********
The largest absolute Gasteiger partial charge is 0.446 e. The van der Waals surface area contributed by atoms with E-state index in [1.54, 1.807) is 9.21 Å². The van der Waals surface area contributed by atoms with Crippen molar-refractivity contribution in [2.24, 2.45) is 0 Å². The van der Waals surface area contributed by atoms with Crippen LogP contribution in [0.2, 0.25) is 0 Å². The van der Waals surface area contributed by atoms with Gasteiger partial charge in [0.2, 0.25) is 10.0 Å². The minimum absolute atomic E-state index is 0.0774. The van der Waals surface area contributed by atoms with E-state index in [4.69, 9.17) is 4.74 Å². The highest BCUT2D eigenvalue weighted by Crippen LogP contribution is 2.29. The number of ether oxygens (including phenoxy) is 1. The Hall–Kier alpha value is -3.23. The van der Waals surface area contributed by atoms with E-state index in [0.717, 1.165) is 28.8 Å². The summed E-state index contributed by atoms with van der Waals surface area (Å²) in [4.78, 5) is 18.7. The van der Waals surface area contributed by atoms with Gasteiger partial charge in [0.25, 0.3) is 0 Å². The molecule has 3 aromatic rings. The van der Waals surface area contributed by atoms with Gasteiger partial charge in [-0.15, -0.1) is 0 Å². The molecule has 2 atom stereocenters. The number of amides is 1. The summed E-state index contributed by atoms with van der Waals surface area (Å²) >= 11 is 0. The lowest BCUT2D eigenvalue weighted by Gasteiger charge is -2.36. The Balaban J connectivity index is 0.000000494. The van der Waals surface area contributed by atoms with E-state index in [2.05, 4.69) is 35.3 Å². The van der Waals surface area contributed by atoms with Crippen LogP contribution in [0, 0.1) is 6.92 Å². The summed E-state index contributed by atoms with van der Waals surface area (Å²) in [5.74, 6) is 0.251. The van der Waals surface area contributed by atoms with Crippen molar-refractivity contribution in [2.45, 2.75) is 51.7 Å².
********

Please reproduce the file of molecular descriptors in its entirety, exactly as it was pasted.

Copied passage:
The largest absolute Gasteiger partial charge is 0.446 e. The van der Waals surface area contributed by atoms with E-state index in [1.54, 1.807) is 9.21 Å². The van der Waals surface area contributed by atoms with Crippen molar-refractivity contribution in [2.24, 2.45) is 0 Å². The van der Waals surface area contributed by atoms with Crippen LogP contribution in [0.2, 0.25) is 0 Å². The van der Waals surface area contributed by atoms with Gasteiger partial charge in [0.2, 0.25) is 10.0 Å². The minimum absolute atomic E-state index is 0.0774. The van der Waals surface area contributed by atoms with E-state index in [4.69, 9.17) is 4.74 Å². The highest BCUT2D eigenvalue weighted by Crippen LogP contribution is 2.29. The number of ether oxygens (including phenoxy) is 1. The Hall–Kier alpha value is -3.23. The van der Waals surface area contributed by atoms with E-state index in [0.717, 1.165) is 28.8 Å². The summed E-state index contributed by atoms with van der Waals surface area (Å²) in [4.78, 5) is 18.7. The van der Waals surface area contributed by atoms with Gasteiger partial charge in [0.25, 0.3) is 0 Å². The molecule has 3 aromatic rings. The van der Waals surface area contributed by atoms with Gasteiger partial charge in [-0.15, -0.1) is 0 Å². The molecule has 2 atom stereocenters. The number of amides is 1. The summed E-state index contributed by atoms with van der Waals surface area (Å²) >= 11 is 0. The lowest BCUT2D eigenvalue weighted by Gasteiger charge is -2.36. The Balaban J connectivity index is 0.000000494. The van der Waals surface area contributed by atoms with E-state index in [2.05, 4.69) is 35.3 Å². The van der Waals surface area contributed by atoms with Crippen LogP contribution in [0, 0.1) is 6.92 Å². The summed E-state index contributed by atoms with van der Waals surface area (Å²) in [5.74, 6) is 0.251. The van der Waals surface area contributed by atoms with Crippen molar-refractivity contribution in [2.45, 2.75) is 51.7 Å².